Creating Knowledge Conference – Digital Media, Education and Society

Jonathan Herring – Faculty of Science Technology and Arts
Photography in the Retail Space

The research photographs to be presented were taken in different retail spaces, exploring landscapes in the urban environment. The images document the culture of capitalism today and are focused on consumerism in the retail spaces found at social geographical locations. Different genres have been used as the method for producing these photographs that have been disseminated across various websites and gallery exhibitions, and these spaces have different audiences affecting the reading of the critique manifest. The deconstruction of space by Henri Lefebvre breaks down the photograph, and Photograph as Paradox by Thierry de Duve will be discussed in the presentation. The use of different exposure times including time exposure and snapshot, and the mood affect manifest in the readings of the image influence how the photograph is evidenced and functions. Methods construct the critique, and an analysis of the photograph reveals these practice methods. The research photographs question the reality of consumerism within the highly image-produced retail spaces. The different critiques of consumption question reality as these spaces are increasingly a part of consumer capitalism as evidenced in the research practice.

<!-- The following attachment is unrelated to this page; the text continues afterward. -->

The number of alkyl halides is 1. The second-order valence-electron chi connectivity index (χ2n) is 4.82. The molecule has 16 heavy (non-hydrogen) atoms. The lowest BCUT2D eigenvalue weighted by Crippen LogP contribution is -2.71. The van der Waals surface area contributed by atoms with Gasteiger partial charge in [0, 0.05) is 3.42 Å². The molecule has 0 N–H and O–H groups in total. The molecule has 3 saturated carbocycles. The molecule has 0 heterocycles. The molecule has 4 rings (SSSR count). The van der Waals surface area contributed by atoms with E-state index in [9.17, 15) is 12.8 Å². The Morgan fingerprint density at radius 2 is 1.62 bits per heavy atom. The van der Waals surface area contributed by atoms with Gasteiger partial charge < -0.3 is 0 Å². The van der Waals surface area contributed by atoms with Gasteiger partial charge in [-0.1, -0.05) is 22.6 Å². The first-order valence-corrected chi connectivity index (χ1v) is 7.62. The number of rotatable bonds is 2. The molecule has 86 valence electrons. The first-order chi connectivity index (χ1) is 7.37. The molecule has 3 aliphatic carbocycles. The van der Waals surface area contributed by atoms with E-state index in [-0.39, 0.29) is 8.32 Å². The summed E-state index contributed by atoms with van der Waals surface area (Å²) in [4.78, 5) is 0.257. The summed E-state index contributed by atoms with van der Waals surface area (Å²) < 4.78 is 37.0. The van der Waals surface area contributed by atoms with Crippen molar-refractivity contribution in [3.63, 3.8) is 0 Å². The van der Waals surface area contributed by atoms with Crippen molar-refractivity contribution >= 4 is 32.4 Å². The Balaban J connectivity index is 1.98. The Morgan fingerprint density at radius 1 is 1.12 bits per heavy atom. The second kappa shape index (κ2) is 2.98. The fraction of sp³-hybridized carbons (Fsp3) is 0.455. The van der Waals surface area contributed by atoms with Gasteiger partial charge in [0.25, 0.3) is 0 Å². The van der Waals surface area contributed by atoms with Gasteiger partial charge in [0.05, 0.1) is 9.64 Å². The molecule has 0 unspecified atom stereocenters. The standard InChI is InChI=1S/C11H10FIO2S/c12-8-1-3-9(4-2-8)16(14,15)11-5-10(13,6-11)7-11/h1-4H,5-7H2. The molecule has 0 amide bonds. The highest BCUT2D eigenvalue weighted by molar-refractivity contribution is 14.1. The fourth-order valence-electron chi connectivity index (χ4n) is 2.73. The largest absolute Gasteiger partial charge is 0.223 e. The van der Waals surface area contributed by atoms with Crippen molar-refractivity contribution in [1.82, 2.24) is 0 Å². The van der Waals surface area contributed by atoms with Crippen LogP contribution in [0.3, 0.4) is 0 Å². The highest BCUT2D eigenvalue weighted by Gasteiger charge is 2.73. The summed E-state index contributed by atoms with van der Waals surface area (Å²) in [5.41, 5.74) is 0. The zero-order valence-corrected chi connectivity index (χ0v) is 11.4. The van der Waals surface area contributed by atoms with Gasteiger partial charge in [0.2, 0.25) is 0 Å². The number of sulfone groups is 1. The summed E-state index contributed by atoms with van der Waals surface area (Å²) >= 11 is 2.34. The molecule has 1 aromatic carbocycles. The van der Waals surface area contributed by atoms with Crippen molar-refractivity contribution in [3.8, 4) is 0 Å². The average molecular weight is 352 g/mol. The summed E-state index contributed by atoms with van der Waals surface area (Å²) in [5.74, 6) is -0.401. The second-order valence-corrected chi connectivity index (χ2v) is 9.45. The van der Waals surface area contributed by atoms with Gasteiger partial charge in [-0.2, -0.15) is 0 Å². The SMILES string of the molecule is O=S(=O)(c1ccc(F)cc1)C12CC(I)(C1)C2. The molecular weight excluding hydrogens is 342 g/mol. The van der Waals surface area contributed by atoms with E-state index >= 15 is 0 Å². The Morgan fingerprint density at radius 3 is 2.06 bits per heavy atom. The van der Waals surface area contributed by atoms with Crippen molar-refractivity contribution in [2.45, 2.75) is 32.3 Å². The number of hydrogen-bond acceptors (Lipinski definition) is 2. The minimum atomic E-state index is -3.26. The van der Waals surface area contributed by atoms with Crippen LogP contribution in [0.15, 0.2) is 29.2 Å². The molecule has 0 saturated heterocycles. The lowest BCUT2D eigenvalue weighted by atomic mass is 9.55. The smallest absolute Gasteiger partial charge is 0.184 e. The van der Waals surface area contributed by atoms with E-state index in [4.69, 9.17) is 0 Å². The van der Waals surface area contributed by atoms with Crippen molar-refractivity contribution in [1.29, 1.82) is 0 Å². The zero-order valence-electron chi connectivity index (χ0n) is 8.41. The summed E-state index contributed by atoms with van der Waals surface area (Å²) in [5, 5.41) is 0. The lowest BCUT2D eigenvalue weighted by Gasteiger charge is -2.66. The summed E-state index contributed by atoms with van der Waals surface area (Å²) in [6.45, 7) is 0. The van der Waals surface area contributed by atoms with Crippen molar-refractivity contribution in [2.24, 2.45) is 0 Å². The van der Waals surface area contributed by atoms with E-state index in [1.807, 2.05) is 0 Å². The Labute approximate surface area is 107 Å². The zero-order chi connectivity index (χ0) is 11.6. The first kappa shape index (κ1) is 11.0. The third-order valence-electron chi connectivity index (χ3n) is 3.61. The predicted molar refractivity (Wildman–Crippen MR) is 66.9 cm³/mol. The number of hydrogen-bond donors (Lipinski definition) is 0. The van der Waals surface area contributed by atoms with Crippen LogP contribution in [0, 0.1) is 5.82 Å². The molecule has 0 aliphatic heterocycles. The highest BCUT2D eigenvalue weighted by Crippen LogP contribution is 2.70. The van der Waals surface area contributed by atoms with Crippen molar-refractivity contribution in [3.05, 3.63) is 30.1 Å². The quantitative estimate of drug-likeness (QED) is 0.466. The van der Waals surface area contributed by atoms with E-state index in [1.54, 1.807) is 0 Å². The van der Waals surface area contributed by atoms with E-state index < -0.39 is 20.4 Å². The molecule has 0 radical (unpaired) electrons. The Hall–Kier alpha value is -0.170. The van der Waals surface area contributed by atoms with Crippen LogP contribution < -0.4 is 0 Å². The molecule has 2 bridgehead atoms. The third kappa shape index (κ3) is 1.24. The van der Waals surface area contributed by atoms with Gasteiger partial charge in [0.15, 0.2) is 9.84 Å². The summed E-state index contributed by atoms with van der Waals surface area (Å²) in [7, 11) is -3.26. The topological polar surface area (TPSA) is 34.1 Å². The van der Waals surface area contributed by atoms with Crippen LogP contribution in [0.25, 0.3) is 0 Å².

Joan Rodriguez-Amat, Alexander Kalashnikov, Hongwei Zhang – Faculty of Science Technology and Arts
Automated recording and processing of student attendance data using cloud-based spreadsheets and a low-cost custom RFID reader

Recording students’ attendance encourages them to attend, and is compulsory for some groups of students (e.g., Tier 4 visa and degree apprenticeships students). Moreover, an extensive dataset, collected in the UK, evidences strong correlation between the attendance and attainment [1].